Donation helps Canadian workers affected by COVID-19

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Days after launching a Continuing Studies Emergency Benefit to support workers who have lost their jobs or are facing financial difficulty due to the pandemic, the York University School of Continuing Studies received a $10,000 donation to help an additional seven individuals access continuing studies. The donation was generously provided by Gautham Kolluri, founder and director of CIP Study Abroad, who was moved to support the Continuing Studies Emergency Benefit after first learning about it through the schools launch announcement.

“My family and I moved to Canada many years ago and we are blessed to be here in a safe and welcoming country,” said Kolluri. “Canada welcomed us, and Canadians supported us. This donation towards the emergency benefit is my opportunity to help Canada and Canadians during these stressful times.”

The response to the emergency benefit has been overwhelming, with hundreds of applications from Canadians eager to return to school in order to upskill during this difficult economic time. The emergency benefit is the school’s rapid response to the economic devastation caused by the COVID-19 pandemic. It will help remove financial barriers that prevent qualified individuals from immediate access to high-quality, accelerated online university credentials.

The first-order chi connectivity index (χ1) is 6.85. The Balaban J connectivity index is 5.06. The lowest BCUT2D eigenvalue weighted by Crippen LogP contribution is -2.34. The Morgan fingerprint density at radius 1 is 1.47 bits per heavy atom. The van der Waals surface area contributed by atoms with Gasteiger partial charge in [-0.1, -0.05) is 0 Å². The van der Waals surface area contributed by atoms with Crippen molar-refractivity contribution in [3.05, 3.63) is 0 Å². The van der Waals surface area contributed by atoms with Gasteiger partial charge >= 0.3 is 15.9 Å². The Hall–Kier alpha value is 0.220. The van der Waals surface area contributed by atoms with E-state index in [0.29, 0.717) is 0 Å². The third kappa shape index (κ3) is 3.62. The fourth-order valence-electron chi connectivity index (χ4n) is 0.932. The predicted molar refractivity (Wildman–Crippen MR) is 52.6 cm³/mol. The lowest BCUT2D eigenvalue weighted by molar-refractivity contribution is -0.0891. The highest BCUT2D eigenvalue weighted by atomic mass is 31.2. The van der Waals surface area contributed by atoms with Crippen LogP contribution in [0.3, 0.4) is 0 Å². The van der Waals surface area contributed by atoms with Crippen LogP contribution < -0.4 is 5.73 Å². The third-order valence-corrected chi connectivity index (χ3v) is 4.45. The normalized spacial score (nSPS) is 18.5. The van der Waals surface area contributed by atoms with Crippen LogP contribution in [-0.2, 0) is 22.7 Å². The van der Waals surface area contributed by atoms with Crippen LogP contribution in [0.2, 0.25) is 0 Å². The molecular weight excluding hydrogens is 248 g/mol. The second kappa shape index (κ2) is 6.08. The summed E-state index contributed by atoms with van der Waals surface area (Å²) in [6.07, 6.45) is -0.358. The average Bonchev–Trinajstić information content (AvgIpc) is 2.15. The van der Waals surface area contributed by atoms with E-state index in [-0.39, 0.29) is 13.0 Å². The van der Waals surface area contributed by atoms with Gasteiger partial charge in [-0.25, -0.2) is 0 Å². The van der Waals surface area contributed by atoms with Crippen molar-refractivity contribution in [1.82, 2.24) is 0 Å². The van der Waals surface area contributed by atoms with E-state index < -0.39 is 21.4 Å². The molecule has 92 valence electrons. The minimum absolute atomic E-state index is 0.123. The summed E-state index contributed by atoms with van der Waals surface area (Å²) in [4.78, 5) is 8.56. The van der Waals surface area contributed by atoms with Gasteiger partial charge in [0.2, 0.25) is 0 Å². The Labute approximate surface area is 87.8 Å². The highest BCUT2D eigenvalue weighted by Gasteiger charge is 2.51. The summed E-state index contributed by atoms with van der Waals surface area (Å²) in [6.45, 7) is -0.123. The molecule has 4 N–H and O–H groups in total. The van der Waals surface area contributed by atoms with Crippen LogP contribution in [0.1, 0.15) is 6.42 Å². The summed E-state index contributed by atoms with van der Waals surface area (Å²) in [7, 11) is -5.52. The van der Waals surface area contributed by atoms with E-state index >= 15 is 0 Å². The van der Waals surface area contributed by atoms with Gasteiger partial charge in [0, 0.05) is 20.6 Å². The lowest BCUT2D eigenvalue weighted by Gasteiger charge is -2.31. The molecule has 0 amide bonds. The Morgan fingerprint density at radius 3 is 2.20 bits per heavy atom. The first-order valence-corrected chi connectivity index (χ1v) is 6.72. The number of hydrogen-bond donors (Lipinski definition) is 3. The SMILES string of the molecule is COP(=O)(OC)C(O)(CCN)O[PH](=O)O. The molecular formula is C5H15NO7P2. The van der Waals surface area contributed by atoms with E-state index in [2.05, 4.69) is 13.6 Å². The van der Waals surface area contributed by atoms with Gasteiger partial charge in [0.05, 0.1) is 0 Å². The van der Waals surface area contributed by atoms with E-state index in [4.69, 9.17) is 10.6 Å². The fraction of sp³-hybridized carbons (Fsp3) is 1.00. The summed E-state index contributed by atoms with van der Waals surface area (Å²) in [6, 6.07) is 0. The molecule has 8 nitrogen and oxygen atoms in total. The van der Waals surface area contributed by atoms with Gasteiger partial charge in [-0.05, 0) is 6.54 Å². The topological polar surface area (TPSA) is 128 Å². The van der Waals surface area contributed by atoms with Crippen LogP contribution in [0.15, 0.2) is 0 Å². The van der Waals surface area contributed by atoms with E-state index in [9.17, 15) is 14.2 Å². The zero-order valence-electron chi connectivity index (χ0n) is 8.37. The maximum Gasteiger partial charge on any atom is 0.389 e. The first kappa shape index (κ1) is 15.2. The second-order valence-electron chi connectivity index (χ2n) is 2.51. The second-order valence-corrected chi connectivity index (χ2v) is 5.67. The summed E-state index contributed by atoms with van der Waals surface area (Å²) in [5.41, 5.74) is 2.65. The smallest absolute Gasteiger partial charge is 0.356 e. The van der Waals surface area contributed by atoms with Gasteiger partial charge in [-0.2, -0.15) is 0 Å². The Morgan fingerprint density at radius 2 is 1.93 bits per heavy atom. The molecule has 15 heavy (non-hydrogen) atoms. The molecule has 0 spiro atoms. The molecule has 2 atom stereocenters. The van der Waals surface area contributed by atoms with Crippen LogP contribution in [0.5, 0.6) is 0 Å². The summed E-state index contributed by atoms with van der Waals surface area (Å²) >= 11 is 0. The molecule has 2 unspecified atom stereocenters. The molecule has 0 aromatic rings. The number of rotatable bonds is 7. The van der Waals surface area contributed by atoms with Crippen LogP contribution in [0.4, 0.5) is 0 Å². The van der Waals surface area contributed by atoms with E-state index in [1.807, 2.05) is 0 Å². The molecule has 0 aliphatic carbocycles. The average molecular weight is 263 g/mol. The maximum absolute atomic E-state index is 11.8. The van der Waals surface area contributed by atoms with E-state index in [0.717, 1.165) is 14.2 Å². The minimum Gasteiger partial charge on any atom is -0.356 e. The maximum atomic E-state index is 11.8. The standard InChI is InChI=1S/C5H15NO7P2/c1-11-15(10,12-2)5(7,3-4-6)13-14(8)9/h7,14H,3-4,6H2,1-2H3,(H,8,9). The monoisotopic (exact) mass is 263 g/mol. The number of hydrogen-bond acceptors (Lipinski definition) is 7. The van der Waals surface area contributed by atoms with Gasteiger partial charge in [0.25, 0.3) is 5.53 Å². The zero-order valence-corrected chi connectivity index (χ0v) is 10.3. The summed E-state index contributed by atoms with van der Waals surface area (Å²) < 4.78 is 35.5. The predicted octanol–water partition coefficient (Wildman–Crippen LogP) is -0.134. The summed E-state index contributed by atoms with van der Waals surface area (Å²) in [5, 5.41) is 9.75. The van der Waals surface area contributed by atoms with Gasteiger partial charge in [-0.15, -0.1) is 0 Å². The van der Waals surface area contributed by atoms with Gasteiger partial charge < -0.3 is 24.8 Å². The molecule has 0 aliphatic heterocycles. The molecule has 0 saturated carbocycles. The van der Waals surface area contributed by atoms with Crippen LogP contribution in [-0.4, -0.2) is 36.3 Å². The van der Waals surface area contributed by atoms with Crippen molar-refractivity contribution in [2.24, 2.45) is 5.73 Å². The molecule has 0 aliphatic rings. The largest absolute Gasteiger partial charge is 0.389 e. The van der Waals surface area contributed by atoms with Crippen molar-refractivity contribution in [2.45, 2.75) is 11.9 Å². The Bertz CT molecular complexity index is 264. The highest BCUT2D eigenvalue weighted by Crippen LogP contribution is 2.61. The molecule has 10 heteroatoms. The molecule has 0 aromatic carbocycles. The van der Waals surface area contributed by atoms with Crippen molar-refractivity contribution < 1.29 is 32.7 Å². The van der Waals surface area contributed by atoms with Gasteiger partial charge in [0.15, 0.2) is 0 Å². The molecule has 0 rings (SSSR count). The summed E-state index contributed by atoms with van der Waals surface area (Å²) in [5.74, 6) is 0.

Kolluri’s donation will add to the original benefit of $25,500 that provides successful applicants with $1,500 toward their School of Continuing Studies certificate tuition.

Tracey Taylor-O’Reilly

“I am deeply moved by Gautham’s generosity and so grateful that we can change the course of another seven peoples’ lives together. The Emergency Benefit was generated by our reaction to news that one million Canadians applied for Employment Insurance and we knew we had to do something quickly,” said Tracey Taylor-O’Reilly, assistant vice-president, Continuing Studies. “People may be feeling helpless but by pursuing a continuing studies program, they will be doing something now that could change their trajectory in just a few short months.”

During difficult economic times, an increasing number of adults turn to university education to help recession-proof their careers. The school’s online certificate programs are designed with industry and tied to high-demand careers. Canadians are facing high unemployment, layoffs and downsizing due to COVID-19, but there are high-demand jobs without people to fill them.

The School of Continuing Studies Emergency Benefit will support Canadians who want to reskill or upskill in high-demand fields, allowing them to stay competitive and seize opportunities during and after the crisis.

“We are living in unprecedented times. Millions of Canadians have lost their jobs and need help. Providing food and financial help is a temporary measure but providing education will help Canadians earn their livelihoods with new career options,” said Kolluri. “This is the time to take courage and step up to help every Canadian. I hope other businesses can come forward and also help.”

Kolluri also participated in the #LetsContinYU public service social media video campaign to explain the reason for his donation and urge others to support continuing studies.

Individuals can still apply to the Continuing Studies Emergency Benefit until April 30. For more information on eligibility criteria and how and where to apply, visit